When choosing between three separate designs for the South Lawn — only one of which closed off the Lawn — the Board of Visitors decided on the one that closed off the Lawn. The result of that decision is Old Cabell Hall, which New Cabell Hall was eventually built around. These buildings would have blocked sight of and access to Canada from the University as well.
The relationship between residents of Canada and the University is complicated because of racism, white supremacy and mutual dependence. The University needed residents to function, just as the residents need the University for work. Students also relied on Canada for products and activities they were prohibited from doing on Grounds.
For example, Canada was where students went to drink alcohol, gamble and interact with their enslaved servants, who were not allowed to live on Grounds. They also went to Canada to practice shooting their firearms.
Additionally, residents of Canada were employed by the University for various tasks, including cobbling, cooking, cleaning and more.
Von Daacke explained how this tension between the residents of Canada and the University — both free and enslaved — transferred to working at the University.
“To take those jobs is to require that [the residents of Canada] interact with — on a daily basis — hundreds of white would-be masters and young U.Va. students who are in the middle of identity formation as the master class, who feel very comfortable treating every person of color they meet as an enslaved person and using violence to dominate them,” von Daacke said.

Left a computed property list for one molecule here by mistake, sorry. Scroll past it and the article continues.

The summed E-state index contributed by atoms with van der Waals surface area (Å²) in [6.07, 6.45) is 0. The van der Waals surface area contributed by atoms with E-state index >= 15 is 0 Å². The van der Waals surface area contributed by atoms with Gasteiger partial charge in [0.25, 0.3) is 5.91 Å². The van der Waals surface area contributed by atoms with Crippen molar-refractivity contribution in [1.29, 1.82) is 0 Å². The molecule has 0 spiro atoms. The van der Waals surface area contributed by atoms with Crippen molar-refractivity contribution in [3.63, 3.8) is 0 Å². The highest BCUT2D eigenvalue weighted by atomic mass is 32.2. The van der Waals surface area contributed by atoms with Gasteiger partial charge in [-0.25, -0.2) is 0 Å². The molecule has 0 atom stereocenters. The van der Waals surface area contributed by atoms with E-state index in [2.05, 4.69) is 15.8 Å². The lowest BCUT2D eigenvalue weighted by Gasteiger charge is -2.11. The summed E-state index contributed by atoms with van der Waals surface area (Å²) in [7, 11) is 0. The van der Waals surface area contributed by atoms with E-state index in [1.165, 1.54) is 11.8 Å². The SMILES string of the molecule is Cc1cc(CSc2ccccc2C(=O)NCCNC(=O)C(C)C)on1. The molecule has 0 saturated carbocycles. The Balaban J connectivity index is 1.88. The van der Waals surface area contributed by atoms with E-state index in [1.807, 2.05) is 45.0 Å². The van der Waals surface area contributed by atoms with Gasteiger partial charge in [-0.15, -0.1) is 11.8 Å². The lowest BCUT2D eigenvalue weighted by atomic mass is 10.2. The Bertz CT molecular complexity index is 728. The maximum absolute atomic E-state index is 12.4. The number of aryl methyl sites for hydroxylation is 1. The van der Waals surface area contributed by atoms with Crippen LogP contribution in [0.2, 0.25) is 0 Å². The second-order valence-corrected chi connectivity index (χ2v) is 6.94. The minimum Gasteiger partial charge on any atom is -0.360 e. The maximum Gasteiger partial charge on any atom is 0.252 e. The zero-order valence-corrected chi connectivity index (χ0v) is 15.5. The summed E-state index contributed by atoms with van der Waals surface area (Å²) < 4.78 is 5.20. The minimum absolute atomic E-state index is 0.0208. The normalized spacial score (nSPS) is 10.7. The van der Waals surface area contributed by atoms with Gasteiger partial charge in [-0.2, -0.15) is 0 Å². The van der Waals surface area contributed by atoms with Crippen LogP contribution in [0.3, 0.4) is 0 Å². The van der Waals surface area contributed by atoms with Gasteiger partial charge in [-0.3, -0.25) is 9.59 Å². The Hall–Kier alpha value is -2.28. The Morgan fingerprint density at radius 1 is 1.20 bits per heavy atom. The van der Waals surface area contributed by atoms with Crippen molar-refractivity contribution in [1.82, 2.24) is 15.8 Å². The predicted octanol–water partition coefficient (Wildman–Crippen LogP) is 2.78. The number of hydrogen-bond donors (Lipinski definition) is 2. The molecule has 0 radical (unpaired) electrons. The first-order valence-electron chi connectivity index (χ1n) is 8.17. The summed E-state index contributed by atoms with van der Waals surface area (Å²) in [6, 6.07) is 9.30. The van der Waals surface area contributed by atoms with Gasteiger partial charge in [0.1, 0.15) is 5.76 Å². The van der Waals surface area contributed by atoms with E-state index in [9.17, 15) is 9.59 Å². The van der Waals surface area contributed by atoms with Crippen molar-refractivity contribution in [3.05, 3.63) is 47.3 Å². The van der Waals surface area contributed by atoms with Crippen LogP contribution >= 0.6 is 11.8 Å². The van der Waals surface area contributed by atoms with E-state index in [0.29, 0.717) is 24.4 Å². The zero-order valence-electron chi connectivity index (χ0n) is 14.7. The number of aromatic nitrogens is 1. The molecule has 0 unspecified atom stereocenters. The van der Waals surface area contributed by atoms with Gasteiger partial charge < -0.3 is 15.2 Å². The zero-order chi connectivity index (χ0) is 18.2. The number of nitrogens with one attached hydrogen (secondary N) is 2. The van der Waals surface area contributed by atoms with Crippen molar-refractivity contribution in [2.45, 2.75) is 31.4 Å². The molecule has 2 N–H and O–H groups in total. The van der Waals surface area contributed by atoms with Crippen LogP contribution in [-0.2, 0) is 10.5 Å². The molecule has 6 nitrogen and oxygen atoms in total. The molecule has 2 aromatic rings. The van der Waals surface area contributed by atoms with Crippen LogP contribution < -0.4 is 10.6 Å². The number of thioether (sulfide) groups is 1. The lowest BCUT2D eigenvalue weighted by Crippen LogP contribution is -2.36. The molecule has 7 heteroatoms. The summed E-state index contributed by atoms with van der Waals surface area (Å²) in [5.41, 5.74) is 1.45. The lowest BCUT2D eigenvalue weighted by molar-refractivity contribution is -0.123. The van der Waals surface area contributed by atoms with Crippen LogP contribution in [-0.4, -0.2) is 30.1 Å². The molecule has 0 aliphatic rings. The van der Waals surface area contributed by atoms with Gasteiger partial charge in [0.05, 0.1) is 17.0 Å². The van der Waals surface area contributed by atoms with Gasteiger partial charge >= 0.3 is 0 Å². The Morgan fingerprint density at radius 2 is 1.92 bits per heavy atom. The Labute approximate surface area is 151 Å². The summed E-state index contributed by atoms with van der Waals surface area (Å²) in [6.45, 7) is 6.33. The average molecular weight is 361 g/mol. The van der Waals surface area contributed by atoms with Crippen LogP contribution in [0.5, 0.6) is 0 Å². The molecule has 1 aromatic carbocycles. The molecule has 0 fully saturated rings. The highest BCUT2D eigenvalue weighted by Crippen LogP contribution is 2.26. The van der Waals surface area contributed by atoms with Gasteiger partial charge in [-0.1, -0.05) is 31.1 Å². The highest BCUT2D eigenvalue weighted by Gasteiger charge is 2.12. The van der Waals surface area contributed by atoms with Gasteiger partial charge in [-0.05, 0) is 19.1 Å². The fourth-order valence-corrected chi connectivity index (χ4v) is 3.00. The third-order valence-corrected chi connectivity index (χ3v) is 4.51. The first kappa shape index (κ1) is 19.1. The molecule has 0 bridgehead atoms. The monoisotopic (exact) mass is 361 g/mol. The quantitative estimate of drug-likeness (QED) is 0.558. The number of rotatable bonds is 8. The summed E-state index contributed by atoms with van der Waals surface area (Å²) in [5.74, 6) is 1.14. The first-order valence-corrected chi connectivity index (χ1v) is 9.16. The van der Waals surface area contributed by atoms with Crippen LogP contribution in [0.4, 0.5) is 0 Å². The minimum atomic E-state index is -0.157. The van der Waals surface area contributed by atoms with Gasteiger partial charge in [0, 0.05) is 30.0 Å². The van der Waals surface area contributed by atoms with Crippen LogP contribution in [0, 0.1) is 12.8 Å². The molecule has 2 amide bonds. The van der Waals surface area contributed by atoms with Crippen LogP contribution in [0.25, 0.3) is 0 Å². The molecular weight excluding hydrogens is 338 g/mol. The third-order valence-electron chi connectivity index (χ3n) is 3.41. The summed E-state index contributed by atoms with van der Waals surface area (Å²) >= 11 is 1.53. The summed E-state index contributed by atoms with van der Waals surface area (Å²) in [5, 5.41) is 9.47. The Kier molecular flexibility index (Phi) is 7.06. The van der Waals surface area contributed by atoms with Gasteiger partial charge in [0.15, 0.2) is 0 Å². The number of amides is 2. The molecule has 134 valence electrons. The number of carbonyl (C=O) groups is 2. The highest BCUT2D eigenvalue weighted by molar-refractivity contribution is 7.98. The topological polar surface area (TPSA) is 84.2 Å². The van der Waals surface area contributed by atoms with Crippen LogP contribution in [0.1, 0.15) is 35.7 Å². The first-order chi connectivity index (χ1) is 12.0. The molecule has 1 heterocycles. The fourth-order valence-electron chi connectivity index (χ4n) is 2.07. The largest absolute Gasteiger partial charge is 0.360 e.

Interactions with the University, therefore, did not come without risks for the residents of Canada.
The Shadow Catcher Memorial represents the story of a woman who stood in the face of racism and white supremacy, took advantage of several economic opportunities and succeeded in creating an established, private home for herself and her family for generations.
“The [memorial was built as] recognition that this is really kind of an amazing story,” Hogg said. “She’s a free black woman in the 1830s in Charlottesville. She had enough money to purchase that property when many of the people around her were renting, and she and her family managed to own the property for 75 years.”